Steven Miles has worked in the Douglas County Appraiser’s Office for 28 years and was appointed County Appraiser 10 years ago in 2009.
By Kansas statute, the Appraiser’s Office is responsible for determining the value of all taxable property in Douglas County, which includes real estate and personal property like boats, recreational vehicles, motorcycles, jet skis and planes. As of October 28, the county had 40,943 parcels, including 31,144 residential homes, 1,519 commercial properties, 1,710 farms with a home and 2,956 plots of agricultural land.
Miles said they look at three approaches to determine a value: cost, income and sales. “Our job is to determine the most reasonable value for the taxable property throughout the county based on the information that we have at our disposal at the time,” he said.
The Appraiser’s Office has 13 full-time employees and one part-time employee and an annual budget of about $781,000. “I’ve been able to acquire great staff who handle many of the details while I handle the bigger picture items and administrative responsibilities,” he said. “We’re a great team and I’m fortunate because many of the employees have worked here a long time.”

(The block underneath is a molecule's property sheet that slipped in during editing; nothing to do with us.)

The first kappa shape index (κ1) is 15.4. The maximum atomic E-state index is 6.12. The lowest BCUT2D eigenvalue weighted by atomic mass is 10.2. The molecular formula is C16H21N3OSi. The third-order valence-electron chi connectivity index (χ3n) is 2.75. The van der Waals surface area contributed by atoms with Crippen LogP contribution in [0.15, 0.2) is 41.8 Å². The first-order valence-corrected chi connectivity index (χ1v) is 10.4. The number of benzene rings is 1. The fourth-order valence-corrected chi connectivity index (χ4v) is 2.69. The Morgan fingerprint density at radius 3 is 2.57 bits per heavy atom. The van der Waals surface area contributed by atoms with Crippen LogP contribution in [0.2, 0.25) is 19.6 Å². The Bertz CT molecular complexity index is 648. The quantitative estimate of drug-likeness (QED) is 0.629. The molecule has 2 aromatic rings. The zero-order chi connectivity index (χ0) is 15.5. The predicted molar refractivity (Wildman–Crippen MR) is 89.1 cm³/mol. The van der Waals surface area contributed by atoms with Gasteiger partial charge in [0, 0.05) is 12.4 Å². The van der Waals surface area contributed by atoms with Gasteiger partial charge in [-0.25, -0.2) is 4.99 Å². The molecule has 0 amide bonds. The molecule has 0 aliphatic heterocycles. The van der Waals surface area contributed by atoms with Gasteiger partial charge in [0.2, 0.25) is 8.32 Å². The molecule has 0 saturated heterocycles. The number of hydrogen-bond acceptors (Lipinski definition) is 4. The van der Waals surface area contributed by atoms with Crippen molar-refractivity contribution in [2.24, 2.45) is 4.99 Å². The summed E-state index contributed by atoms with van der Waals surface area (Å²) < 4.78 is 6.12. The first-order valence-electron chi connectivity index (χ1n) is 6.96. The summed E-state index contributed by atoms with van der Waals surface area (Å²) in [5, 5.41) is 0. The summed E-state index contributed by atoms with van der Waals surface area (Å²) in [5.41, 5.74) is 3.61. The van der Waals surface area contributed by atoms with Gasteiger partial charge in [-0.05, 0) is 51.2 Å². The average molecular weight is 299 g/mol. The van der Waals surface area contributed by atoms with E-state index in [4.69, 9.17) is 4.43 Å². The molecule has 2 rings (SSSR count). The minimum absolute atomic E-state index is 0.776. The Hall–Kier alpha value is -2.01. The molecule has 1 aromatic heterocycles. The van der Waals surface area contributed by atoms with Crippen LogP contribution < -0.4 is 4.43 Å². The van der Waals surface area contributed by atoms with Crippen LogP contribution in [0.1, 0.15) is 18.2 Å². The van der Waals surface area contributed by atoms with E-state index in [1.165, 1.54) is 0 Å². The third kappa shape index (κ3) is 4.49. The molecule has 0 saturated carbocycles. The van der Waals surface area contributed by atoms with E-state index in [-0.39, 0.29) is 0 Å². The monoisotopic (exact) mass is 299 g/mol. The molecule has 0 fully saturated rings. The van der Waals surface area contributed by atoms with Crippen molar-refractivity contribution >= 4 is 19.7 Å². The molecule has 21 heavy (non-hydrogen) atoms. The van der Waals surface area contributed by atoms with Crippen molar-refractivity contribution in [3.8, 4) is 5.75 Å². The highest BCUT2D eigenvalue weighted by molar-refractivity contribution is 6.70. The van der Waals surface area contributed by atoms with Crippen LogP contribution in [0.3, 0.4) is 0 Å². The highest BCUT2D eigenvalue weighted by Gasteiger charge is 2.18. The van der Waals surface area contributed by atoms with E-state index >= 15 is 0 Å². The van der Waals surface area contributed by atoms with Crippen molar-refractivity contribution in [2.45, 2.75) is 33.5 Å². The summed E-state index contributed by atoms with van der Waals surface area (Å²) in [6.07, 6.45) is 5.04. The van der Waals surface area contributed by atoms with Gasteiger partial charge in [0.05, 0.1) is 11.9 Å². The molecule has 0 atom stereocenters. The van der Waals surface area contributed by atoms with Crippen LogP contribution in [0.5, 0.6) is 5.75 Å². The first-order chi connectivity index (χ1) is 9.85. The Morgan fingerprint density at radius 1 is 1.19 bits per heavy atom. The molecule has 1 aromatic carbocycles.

Senior Personal Property Appraiser Karla Grosdidier has worked with Miles in the Appraiser’s Office for nearly 19 years. “It is very motivating to know that Steve, as our department head, trusts our judgement and abilities to do a good job. He doesn’t micro-manage or try to second guess the decisions each of us make through the tax year,” she said.
Miles said they wear different hats throughout the year as their work shifts. Here’s how he described the work:
- January - Final review of properties. Employees are looking at the information that the computer program has generated and determining whether it has given a reasonable value of the property. By March 1, 2020, they mail the change of value notices to all Douglas County property owners. Property owners will have 30 days until March 30 to appeal the 2020 valuation.
- Spring – Hearing officer phase. Appraisers meet with property owners who disagree with the values and request an informal meeting. They also gather information from taxpayers that maybe they missed or hadn’t taken into account about the property that affects the value. The Appraiser’s Office had 791 informal meetings in 2019 and 651 in in 2018. Last year, about 46 percent of the appeals received an adjustment in value.